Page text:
The recently released “Kansas Speaks” poll conducted by the Docking Institute of Public Affairs at Fort Hays State University reported Kansans’ opinions in many areas, but one that didn’t get too much attention was what people want in tax policy.
Respondents were asked whether taxes should be increased, reduced or remain the same for different groups.
Kansans said that for the middle class, taxes should either remain the same (55 percent) or be decreased (41 percent). For small businesses, 55 percent said taxes should be decreased, while 42 percent said taxes should remain the same.
So that means less than 5 percent of respondents said taxes on the middle class and small businesses should be increased.
But there’s little tax sympathy for corporations, according to the poll.
Fifty-two percent say taxes for corporations should be increased and 33 percent want to see them remain the same. Taxes for top income earners should stay the same, according to 41 percent of Kansans, or be increased, according to 41 percent.
Whether state taxes should be increased, some tax cuts delayed or more spending cut will be a major issue in the coming months when the Legislature starts its 2010 session in January.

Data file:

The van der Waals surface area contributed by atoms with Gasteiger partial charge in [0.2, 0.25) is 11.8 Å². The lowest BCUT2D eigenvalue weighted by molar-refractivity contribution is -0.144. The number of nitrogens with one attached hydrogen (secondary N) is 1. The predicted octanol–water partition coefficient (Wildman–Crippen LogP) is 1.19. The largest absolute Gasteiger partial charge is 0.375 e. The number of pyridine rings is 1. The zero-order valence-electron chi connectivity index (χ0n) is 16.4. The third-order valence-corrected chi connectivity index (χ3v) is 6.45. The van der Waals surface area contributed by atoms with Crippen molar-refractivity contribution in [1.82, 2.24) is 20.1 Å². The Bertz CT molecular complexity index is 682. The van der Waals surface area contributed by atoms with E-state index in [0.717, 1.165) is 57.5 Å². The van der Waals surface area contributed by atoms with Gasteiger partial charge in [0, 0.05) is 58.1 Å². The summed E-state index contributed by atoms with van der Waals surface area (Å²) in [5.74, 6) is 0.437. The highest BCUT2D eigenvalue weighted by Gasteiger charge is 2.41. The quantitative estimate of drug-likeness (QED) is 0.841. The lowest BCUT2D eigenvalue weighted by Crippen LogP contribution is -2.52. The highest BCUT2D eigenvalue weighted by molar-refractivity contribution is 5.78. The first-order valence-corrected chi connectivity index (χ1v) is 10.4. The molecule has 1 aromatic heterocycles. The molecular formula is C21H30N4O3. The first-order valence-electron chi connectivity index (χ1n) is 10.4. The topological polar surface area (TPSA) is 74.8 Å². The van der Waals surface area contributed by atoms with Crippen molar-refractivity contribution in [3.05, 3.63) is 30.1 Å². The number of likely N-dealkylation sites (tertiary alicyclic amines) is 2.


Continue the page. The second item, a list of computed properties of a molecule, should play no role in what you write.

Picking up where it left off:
During this year, state government has already undergone four waves of budget cuts, and the projected deficit for the remainder of this fiscal year has been tagged at $500 million or more.
Revenue estimators will meet early next month to provide a new forecast.
Gov. Mark Parkinson has said he doesn’t want to cut any more from social service agencies, and Kansas prison officials say any further cuts in the system will mean shutting down more facilities. Public schools and higher education say more cuts will jeopardize getting more federal stimulus funds, which require a certain level of state funding commitment.
An economic rebound would make these problems go away but no one is counting on that happening soon.
On another budgetary note, the Flint Hills Center for Public Policy is changing its name and has launched a Web site that contains information on state spending.
The center’s new name will be the Kansas Policy Institute and the Web site is KansasOpenGov.org.
In a news release, the center said the Web site’s goal “is to keep government transparent and accountable.”
Flint Hills/Kansas Policy, however, refuses to divulge who its financial backers are.
Dave Trabert, president of the center, said the organization is backed by a broad base of people who believe in free market principles and individual freedom.